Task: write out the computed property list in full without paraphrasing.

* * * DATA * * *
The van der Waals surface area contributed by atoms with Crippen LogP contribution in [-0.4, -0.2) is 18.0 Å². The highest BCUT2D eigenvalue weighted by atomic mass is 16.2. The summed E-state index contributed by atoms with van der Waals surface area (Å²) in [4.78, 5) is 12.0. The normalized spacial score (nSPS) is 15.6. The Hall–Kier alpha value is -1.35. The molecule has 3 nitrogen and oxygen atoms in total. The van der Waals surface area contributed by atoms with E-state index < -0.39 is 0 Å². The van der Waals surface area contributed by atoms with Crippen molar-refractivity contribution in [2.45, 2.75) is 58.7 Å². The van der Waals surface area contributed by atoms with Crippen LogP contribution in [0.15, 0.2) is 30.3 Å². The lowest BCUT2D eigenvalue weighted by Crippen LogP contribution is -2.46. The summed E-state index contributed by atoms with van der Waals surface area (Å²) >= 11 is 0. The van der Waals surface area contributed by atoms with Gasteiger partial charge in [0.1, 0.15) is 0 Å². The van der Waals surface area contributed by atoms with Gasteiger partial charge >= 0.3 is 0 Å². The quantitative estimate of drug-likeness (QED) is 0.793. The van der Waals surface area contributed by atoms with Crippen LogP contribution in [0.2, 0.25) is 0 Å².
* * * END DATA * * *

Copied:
The van der Waals surface area contributed by atoms with Crippen LogP contribution in [-0.4, -0.2) is 18.0 Å². The highest BCUT2D eigenvalue weighted by atomic mass is 16.2. The summed E-state index contributed by atoms with van der Waals surface area (Å²) in [4.78, 5) is 12.0. The normalized spacial score (nSPS) is 15.6. The Hall–Kier alpha value is -1.35. The molecule has 3 nitrogen and oxygen atoms in total. The van der Waals surface area contributed by atoms with E-state index < -0.39 is 0 Å². The van der Waals surface area contributed by atoms with Crippen molar-refractivity contribution in [2.45, 2.75) is 58.7 Å². The van der Waals surface area contributed by atoms with Crippen LogP contribution in [0.15, 0.2) is 30.3 Å². The lowest BCUT2D eigenvalue weighted by Crippen LogP contribution is -2.46. The summed E-state index contributed by atoms with van der Waals surface area (Å²) >= 11 is 0. The van der Waals surface area contributed by atoms with Gasteiger partial charge in [0.1, 0.15) is 0 Å². The van der Waals surface area contributed by atoms with Gasteiger partial charge >= 0.3 is 0 Å². The quantitative estimate of drug-likeness (QED) is 0.793. The van der Waals surface area contributed by atoms with Crippen LogP contribution in [0.2, 0.25) is 0 Å².